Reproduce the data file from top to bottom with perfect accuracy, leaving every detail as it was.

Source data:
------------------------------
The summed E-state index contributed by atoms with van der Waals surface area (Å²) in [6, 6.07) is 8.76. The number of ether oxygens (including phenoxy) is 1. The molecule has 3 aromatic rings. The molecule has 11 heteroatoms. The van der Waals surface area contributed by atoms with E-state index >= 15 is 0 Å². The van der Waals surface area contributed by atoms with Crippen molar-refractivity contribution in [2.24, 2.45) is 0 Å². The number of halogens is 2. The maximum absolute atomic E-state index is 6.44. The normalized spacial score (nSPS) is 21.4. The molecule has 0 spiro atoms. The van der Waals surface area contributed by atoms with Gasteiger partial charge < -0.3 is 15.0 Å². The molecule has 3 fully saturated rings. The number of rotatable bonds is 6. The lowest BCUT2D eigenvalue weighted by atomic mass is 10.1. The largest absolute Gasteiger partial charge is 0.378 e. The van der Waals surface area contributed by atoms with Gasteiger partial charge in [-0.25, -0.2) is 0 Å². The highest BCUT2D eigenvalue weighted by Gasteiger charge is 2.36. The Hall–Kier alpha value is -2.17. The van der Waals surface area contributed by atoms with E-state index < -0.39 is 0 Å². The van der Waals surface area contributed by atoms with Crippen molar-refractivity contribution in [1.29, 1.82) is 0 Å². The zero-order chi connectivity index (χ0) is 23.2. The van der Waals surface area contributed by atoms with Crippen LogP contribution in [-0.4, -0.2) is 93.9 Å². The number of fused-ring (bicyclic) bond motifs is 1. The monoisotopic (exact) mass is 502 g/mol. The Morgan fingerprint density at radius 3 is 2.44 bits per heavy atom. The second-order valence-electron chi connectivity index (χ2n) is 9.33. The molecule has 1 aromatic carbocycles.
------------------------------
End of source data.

The summed E-state index contributed by atoms with van der Waals surface area (Å²) in [6, 6.07) is 8.76. The number of ether oxygens (including phenoxy) is 1. The molecule has 3 aromatic rings. The molecule has 11 heteroatoms. The van der Waals surface area contributed by atoms with E-state index >= 15 is 0 Å². The van der Waals surface area contributed by atoms with Crippen molar-refractivity contribution in [2.24, 2.45) is 0 Å². The number of halogens is 2. The maximum absolute atomic E-state index is 6.44. The normalized spacial score (nSPS) is 21.4. The molecule has 0 spiro atoms. The van der Waals surface area contributed by atoms with Gasteiger partial charge < -0.3 is 15.0 Å². The molecule has 3 fully saturated rings. The number of rotatable bonds is 6. The lowest BCUT2D eigenvalue weighted by atomic mass is 10.1. The largest absolute Gasteiger partial charge is 0.378 e. The van der Waals surface area contributed by atoms with Gasteiger partial charge in [-0.25, -0.2) is 0 Å². The highest BCUT2D eigenvalue weighted by Gasteiger charge is 2.36. The Hall–Kier alpha value is -2.17. The van der Waals surface area contributed by atoms with E-state index < -0.39 is 0 Å². The van der Waals surface area contributed by atoms with Crippen molar-refractivity contribution in [1.29, 1.82) is 0 Å². The zero-order chi connectivity index (χ0) is 23.2. The van der Waals surface area contributed by atoms with Crippen LogP contribution in [-0.4, -0.2) is 93.9 Å². The number of fused-ring (bicyclic) bond motifs is 1. The monoisotopic (exact) mass is 502 g/mol. The Morgan fingerprint density at radius 3 is 2.44 bits per heavy atom. The second-order valence-electron chi connectivity index (χ2n) is 9.33. The molecule has 1 aromatic carbocycles.